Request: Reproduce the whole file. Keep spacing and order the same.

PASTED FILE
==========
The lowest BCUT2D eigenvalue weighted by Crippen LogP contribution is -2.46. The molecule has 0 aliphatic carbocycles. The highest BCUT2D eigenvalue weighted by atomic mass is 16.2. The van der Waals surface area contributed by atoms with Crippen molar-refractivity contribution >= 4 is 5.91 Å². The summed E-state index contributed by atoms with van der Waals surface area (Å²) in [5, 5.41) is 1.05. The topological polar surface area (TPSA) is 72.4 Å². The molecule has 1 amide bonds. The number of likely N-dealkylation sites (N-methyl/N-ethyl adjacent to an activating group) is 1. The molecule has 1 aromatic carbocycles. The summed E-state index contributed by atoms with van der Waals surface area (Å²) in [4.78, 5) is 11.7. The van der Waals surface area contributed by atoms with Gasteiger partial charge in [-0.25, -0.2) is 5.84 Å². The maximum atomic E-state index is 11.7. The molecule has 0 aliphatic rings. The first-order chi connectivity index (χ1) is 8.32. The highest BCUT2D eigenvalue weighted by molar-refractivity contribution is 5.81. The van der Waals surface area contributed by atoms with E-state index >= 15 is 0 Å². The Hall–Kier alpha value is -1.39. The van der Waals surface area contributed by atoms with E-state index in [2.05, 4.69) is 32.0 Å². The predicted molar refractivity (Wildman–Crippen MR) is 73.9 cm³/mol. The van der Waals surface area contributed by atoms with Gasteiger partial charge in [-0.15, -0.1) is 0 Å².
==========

The lowest BCUT2D eigenvalue weighted by Crippen LogP contribution is -2.46. The molecule has 0 aliphatic carbocycles. The highest BCUT2D eigenvalue weighted by atomic mass is 16.2. The van der Waals surface area contributed by atoms with Crippen molar-refractivity contribution >= 4 is 5.91 Å². The summed E-state index contributed by atoms with van der Waals surface area (Å²) in [5, 5.41) is 1.05. The topological polar surface area (TPSA) is 72.4 Å². The molecule has 1 amide bonds. The number of likely N-dealkylation sites (N-methyl/N-ethyl adjacent to an activating group) is 1. The molecule has 1 aromatic carbocycles. The summed E-state index contributed by atoms with van der Waals surface area (Å²) in [4.78, 5) is 11.7. The van der Waals surface area contributed by atoms with Gasteiger partial charge in [-0.25, -0.2) is 5.84 Å². The maximum atomic E-state index is 11.7. The molecule has 0 aliphatic rings. The first-order chi connectivity index (χ1) is 8.32. The highest BCUT2D eigenvalue weighted by molar-refractivity contribution is 5.81. The van der Waals surface area contributed by atoms with E-state index >= 15 is 0 Å². The Hall–Kier alpha value is -1.39. The van der Waals surface area contributed by atoms with E-state index in [2.05, 4.69) is 32.0 Å². The predicted molar refractivity (Wildman–Crippen MR) is 73.9 cm³/mol. The van der Waals surface area contributed by atoms with Gasteiger partial charge in [-0.15, -0.1) is 0 Å².